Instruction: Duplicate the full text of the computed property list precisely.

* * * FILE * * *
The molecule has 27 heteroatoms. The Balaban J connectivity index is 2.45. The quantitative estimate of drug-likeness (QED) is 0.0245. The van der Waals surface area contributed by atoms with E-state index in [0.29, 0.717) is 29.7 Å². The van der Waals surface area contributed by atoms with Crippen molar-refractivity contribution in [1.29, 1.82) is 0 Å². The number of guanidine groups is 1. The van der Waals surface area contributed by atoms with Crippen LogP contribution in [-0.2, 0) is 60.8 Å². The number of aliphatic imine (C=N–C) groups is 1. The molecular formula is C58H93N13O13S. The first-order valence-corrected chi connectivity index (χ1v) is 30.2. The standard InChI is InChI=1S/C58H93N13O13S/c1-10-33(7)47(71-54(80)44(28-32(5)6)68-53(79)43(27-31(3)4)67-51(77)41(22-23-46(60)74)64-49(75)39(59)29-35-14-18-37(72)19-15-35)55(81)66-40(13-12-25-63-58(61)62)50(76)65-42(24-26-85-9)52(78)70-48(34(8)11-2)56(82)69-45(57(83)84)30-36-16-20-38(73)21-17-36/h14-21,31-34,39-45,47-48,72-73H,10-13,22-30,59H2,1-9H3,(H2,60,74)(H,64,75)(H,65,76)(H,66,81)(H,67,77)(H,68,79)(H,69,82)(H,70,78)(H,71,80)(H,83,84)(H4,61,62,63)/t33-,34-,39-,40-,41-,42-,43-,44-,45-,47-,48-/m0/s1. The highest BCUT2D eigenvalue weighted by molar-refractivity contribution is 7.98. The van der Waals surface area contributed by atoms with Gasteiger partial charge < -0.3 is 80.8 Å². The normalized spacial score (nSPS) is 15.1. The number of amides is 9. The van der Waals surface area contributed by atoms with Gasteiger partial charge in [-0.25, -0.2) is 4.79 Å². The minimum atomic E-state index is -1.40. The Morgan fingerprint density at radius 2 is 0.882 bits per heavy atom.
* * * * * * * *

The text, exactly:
The molecule has 27 heteroatoms. The Balaban J connectivity index is 2.45. The quantitative estimate of drug-likeness (QED) is 0.0245. The van der Waals surface area contributed by atoms with E-state index in [0.29, 0.717) is 29.7 Å². The van der Waals surface area contributed by atoms with Crippen molar-refractivity contribution in [1.29, 1.82) is 0 Å². The number of guanidine groups is 1. The van der Waals surface area contributed by atoms with Crippen LogP contribution in [-0.2, 0) is 60.8 Å². The number of aliphatic imine (C=N–C) groups is 1. The molecular formula is C58H93N13O13S. The first-order valence-corrected chi connectivity index (χ1v) is 30.2. The standard InChI is InChI=1S/C58H93N13O13S/c1-10-33(7)47(71-54(80)44(28-32(5)6)68-53(79)43(27-31(3)4)67-51(77)41(22-23-46(60)74)64-49(75)39(59)29-35-14-18-37(72)19-15-35)55(81)66-40(13-12-25-63-58(61)62)50(76)65-42(24-26-85-9)52(78)70-48(34(8)11-2)56(82)69-45(57(83)84)30-36-16-20-38(73)21-17-36/h14-21,31-34,39-45,47-48,72-73H,10-13,22-30,59H2,1-9H3,(H2,60,74)(H,64,75)(H,65,76)(H,66,81)(H,67,77)(H,68,79)(H,69,82)(H,70,78)(H,71,80)(H,83,84)(H4,61,62,63)/t33-,34-,39-,40-,41-,42-,43-,44-,45-,47-,48-/m0/s1. The highest BCUT2D eigenvalue weighted by molar-refractivity contribution is 7.98. The van der Waals surface area contributed by atoms with Gasteiger partial charge < -0.3 is 80.8 Å². The normalized spacial score (nSPS) is 15.1. The number of amides is 9. The van der Waals surface area contributed by atoms with Gasteiger partial charge in [-0.25, -0.2) is 4.79 Å². The minimum atomic E-state index is -1.40. The Morgan fingerprint density at radius 2 is 0.882 bits per heavy atom.